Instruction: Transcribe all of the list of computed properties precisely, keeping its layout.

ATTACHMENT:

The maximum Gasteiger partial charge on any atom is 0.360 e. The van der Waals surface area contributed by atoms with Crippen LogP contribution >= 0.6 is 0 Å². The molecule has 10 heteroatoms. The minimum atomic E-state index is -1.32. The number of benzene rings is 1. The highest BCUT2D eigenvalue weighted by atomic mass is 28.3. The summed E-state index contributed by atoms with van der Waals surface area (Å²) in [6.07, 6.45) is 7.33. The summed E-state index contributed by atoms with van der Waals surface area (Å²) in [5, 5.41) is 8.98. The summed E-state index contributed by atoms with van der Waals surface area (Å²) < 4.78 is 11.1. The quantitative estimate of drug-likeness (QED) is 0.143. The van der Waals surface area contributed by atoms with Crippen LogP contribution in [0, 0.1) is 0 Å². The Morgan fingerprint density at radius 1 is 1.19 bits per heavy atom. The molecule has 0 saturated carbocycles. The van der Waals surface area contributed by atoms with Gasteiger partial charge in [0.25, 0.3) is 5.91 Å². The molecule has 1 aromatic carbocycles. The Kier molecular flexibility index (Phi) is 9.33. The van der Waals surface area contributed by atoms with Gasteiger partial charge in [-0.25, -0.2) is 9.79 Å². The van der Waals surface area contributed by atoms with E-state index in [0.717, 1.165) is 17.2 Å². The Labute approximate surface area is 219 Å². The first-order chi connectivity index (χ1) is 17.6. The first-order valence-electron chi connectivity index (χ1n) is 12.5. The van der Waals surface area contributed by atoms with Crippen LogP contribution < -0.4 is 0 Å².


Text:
The maximum Gasteiger partial charge on any atom is 0.360 e. The van der Waals surface area contributed by atoms with Crippen LogP contribution >= 0.6 is 0 Å². The molecule has 10 heteroatoms. The minimum atomic E-state index is -1.32. The number of benzene rings is 1. The highest BCUT2D eigenvalue weighted by atomic mass is 28.3. The summed E-state index contributed by atoms with van der Waals surface area (Å²) in [6.07, 6.45) is 7.33. The summed E-state index contributed by atoms with van der Waals surface area (Å²) in [5, 5.41) is 8.98. The summed E-state index contributed by atoms with van der Waals surface area (Å²) < 4.78 is 11.1. The quantitative estimate of drug-likeness (QED) is 0.143. The van der Waals surface area contributed by atoms with Crippen LogP contribution in [0, 0.1) is 0 Å². The Morgan fingerprint density at radius 1 is 1.19 bits per heavy atom. The molecule has 0 saturated carbocycles. The van der Waals surface area contributed by atoms with Gasteiger partial charge in [0.25, 0.3) is 5.91 Å². The molecule has 1 aromatic carbocycles. The Kier molecular flexibility index (Phi) is 9.33. The van der Waals surface area contributed by atoms with Gasteiger partial charge in [-0.25, -0.2) is 9.79 Å². The van der Waals surface area contributed by atoms with E-state index in [0.717, 1.165) is 17.2 Å². The Labute approximate surface area is 219 Å². The first-order chi connectivity index (χ1) is 17.6. The first-order valence-electron chi connectivity index (χ1n) is 12.5. The van der Waals surface area contributed by atoms with Crippen LogP contribution < -0.4 is 0 Å².